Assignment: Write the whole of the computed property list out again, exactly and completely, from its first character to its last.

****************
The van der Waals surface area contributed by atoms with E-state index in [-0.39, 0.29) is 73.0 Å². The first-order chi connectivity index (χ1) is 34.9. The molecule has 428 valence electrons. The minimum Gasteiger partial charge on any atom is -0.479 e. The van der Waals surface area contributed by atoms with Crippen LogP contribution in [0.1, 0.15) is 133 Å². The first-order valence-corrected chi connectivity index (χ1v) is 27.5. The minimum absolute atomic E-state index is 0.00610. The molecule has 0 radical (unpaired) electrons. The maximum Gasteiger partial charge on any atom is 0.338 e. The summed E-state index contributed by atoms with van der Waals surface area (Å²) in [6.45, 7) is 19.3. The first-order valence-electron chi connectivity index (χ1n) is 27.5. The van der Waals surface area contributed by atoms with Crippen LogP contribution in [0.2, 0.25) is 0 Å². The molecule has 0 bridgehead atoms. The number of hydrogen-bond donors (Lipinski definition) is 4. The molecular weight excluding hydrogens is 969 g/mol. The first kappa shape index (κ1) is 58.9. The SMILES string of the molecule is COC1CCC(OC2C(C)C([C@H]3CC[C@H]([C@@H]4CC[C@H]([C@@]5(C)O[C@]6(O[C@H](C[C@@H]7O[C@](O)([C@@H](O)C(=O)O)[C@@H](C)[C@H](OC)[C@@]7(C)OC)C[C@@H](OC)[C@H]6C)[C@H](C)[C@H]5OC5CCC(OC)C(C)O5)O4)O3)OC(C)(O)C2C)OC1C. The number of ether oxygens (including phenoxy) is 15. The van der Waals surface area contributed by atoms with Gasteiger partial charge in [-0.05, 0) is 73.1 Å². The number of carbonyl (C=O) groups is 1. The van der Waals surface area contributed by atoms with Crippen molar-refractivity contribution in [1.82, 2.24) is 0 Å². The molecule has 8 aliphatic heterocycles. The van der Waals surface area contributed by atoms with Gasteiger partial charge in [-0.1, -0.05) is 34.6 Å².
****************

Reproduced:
The van der Waals surface area contributed by atoms with E-state index in [-0.39, 0.29) is 73.0 Å². The first-order chi connectivity index (χ1) is 34.9. The molecule has 428 valence electrons. The minimum Gasteiger partial charge on any atom is -0.479 e. The van der Waals surface area contributed by atoms with Crippen LogP contribution in [0.1, 0.15) is 133 Å². The first-order valence-corrected chi connectivity index (χ1v) is 27.5. The minimum absolute atomic E-state index is 0.00610. The molecule has 0 radical (unpaired) electrons. The maximum Gasteiger partial charge on any atom is 0.338 e. The summed E-state index contributed by atoms with van der Waals surface area (Å²) in [6.45, 7) is 19.3. The first-order valence-electron chi connectivity index (χ1n) is 27.5. The van der Waals surface area contributed by atoms with Crippen LogP contribution in [0.2, 0.25) is 0 Å². The molecule has 0 bridgehead atoms. The number of hydrogen-bond donors (Lipinski definition) is 4. The molecular weight excluding hydrogens is 969 g/mol. The first kappa shape index (κ1) is 58.9. The SMILES string of the molecule is COC1CCC(OC2C(C)C([C@H]3CC[C@H]([C@@H]4CC[C@H]([C@@]5(C)O[C@]6(O[C@H](C[C@@H]7O[C@](O)([C@@H](O)C(=O)O)[C@@H](C)[C@H](OC)[C@@]7(C)OC)C[C@@H](OC)[C@H]6C)[C@H](C)[C@H]5OC5CCC(OC)C(C)O5)O4)O3)OC(C)(O)C2C)OC1C. The number of ether oxygens (including phenoxy) is 15. The van der Waals surface area contributed by atoms with Gasteiger partial charge in [-0.05, 0) is 73.1 Å². The number of carbonyl (C=O) groups is 1. The van der Waals surface area contributed by atoms with Crippen molar-refractivity contribution in [1.82, 2.24) is 0 Å². The molecule has 8 aliphatic heterocycles. The van der Waals surface area contributed by atoms with Gasteiger partial charge in [-0.1, -0.05) is 34.6 Å².